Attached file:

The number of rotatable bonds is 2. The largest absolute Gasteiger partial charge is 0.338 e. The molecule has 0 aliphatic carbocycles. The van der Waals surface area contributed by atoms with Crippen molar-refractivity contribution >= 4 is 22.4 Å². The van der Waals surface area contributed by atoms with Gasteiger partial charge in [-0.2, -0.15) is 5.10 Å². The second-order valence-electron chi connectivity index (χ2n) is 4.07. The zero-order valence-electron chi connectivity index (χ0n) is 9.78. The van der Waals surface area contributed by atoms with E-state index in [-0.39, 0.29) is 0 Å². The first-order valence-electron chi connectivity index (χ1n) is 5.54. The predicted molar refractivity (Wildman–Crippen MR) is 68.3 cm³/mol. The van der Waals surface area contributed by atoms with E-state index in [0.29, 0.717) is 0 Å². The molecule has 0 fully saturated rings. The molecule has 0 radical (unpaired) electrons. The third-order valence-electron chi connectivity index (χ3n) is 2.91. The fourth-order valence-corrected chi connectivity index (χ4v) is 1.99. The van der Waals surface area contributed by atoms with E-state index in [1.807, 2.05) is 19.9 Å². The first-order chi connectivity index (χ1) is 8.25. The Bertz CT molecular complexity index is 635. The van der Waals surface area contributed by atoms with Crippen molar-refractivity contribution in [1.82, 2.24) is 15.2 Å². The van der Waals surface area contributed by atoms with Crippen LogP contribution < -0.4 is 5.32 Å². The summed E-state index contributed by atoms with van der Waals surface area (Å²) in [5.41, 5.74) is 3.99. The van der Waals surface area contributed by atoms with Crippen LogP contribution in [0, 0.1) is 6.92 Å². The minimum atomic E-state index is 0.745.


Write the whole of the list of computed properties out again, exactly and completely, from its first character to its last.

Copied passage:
The number of rotatable bonds is 2. The largest absolute Gasteiger partial charge is 0.338 e. The molecule has 0 aliphatic carbocycles. The van der Waals surface area contributed by atoms with Crippen molar-refractivity contribution >= 4 is 22.4 Å². The van der Waals surface area contributed by atoms with Gasteiger partial charge in [-0.2, -0.15) is 5.10 Å². The second-order valence-electron chi connectivity index (χ2n) is 4.07. The zero-order valence-electron chi connectivity index (χ0n) is 9.78. The van der Waals surface area contributed by atoms with E-state index in [-0.39, 0.29) is 0 Å². The first-order valence-electron chi connectivity index (χ1n) is 5.54. The predicted molar refractivity (Wildman–Crippen MR) is 68.3 cm³/mol. The van der Waals surface area contributed by atoms with E-state index in [0.29, 0.717) is 0 Å². The molecule has 0 fully saturated rings. The molecule has 0 radical (unpaired) electrons. The third-order valence-electron chi connectivity index (χ3n) is 2.91. The fourth-order valence-corrected chi connectivity index (χ4v) is 1.99. The van der Waals surface area contributed by atoms with E-state index in [1.807, 2.05) is 19.9 Å². The first-order chi connectivity index (χ1) is 8.25. The Bertz CT molecular complexity index is 635. The van der Waals surface area contributed by atoms with Crippen molar-refractivity contribution in [1.82, 2.24) is 15.2 Å². The van der Waals surface area contributed by atoms with Crippen LogP contribution < -0.4 is 5.32 Å². The summed E-state index contributed by atoms with van der Waals surface area (Å²) in [5.41, 5.74) is 3.99. The van der Waals surface area contributed by atoms with Crippen LogP contribution in [0, 0.1) is 6.92 Å². The minimum atomic E-state index is 0.745.